Business of Weather spoke to the company’s founder, CEO and chairman,  Nikos Kontos, about the company about pollution monitoring and other applications for LIDAR technology.

Episode 1 – Magazine Issue – Climate engineering, Fresh water resources, Future of the weather industry, Plastic pollution, Business opportunities

Sucking carbon dioxide out of the air – 0:00:46

Louise Charles, Communications Manager, Climeworks

Many pundits believe that the opportunity to arrest climate change simply by reducing our carbon emissions has past.

They believe that the nature of the climate emergency is such that if we are to keep the rise in global temperatures below 1.5 or 2 degrees we’ll have to resort to more drastic action such as climate engineering.

For example, removing carbon dioxide from the atmosphere, seeding the atmosphere with chemicals to absorb sunlight, or putting huge mirrors into orbit to reflect the sun’s rays back into space.

Our first guest is Louise Charles who works for the Swiss company Climeworks. They’re pioneering technology which can literally suck carbon dioxide out of the atmosphere and then turn it into useful products.

For more information, visit: www.climeworks.com

Climate change and fresh water – 0:11:27

Dr Mark Fletcher, the Global Water Leader at Arup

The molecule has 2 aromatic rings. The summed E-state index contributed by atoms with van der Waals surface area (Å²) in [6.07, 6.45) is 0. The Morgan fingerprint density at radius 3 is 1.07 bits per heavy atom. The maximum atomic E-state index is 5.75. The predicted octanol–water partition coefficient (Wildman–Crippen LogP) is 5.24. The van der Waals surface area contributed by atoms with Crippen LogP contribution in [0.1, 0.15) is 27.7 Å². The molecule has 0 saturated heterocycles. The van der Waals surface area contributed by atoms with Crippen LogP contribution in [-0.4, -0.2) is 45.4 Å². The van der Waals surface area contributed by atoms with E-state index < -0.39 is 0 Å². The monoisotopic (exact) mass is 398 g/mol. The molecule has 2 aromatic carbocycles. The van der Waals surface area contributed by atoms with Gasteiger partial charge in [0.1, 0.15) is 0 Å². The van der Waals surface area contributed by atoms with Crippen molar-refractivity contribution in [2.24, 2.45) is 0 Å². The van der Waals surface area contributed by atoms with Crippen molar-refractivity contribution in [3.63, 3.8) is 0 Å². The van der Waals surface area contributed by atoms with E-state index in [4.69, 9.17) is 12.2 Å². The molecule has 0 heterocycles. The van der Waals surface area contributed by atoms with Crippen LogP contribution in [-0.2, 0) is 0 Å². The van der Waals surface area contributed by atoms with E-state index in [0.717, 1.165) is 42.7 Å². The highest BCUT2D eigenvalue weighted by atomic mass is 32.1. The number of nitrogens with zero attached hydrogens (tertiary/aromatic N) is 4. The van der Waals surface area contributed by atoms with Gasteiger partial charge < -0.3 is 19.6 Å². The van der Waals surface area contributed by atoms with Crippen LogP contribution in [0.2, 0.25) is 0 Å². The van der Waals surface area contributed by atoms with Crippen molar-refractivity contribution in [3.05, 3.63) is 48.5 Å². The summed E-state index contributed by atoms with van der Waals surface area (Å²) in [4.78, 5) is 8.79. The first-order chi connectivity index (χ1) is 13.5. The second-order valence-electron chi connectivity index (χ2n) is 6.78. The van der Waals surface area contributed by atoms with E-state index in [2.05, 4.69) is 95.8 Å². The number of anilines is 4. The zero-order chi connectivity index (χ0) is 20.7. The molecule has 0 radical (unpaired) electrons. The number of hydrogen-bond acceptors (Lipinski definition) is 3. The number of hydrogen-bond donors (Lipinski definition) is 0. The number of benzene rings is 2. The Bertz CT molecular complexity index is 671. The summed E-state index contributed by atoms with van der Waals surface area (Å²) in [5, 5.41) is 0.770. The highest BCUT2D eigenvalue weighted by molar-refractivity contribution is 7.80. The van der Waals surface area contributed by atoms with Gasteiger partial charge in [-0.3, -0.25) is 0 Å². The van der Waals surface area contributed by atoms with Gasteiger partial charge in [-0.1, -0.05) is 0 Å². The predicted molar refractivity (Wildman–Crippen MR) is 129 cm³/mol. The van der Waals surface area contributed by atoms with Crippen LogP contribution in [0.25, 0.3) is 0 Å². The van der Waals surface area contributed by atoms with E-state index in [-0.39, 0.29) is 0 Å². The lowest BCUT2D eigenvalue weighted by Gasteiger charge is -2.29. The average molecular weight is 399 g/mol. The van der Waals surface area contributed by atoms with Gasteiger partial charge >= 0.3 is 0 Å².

There’s one resource in particular that’s critical to life as we know it and its availability is heavily influenced by climate change.

According to the United Nations, by 2025 two-thirds of the world’s population will face a shortage of it, although in one year the average American household uses nearly 500 tonnes of it.

In Nairobi, the urban poor pay 10 times more for it than New Yorkers, while some 30 tonnes of it are required to grow a day’s food for a family of four.

Some 80% of all illness in the developing world is related to it and there is about the same amount of it on Earth now as there was millions of years ago.

It is of course water. And to talk about we speak to leading expert, Dr Mark Fletcher, the Global Water Leader at Arup.

For more information, visit: www.arup.com

Future of the global weather enterprise – 0:22:58

Jim Anderson, Senior Vice President of Global Sales, Earth Networks and Chairman, Association of the Hydro-Meteorological Equipment Industry (HMEI)

The Association of the Hydro-Meteorological Equipment Industry, or HMEI for short, represents some 140 private sector providers of products and services in the meteorological, hydrological, environmental and related fields.

Based in Geneva, HMEI is fully accredited to the World Meteorological Organisation and other UN agencies and actively facilitates co-operation between its members and organisations across the public and private sectors.

HMEI members have a key role to play in helping to address the growing impacts of extreme weather & climate change and I spoke to the recently elected chairman, Jim Anderson, about his own company and the big  challenges ahead for the hydrometeorological industry.

For more informstion, visit: www.hmei.org and www.earthnetworks.com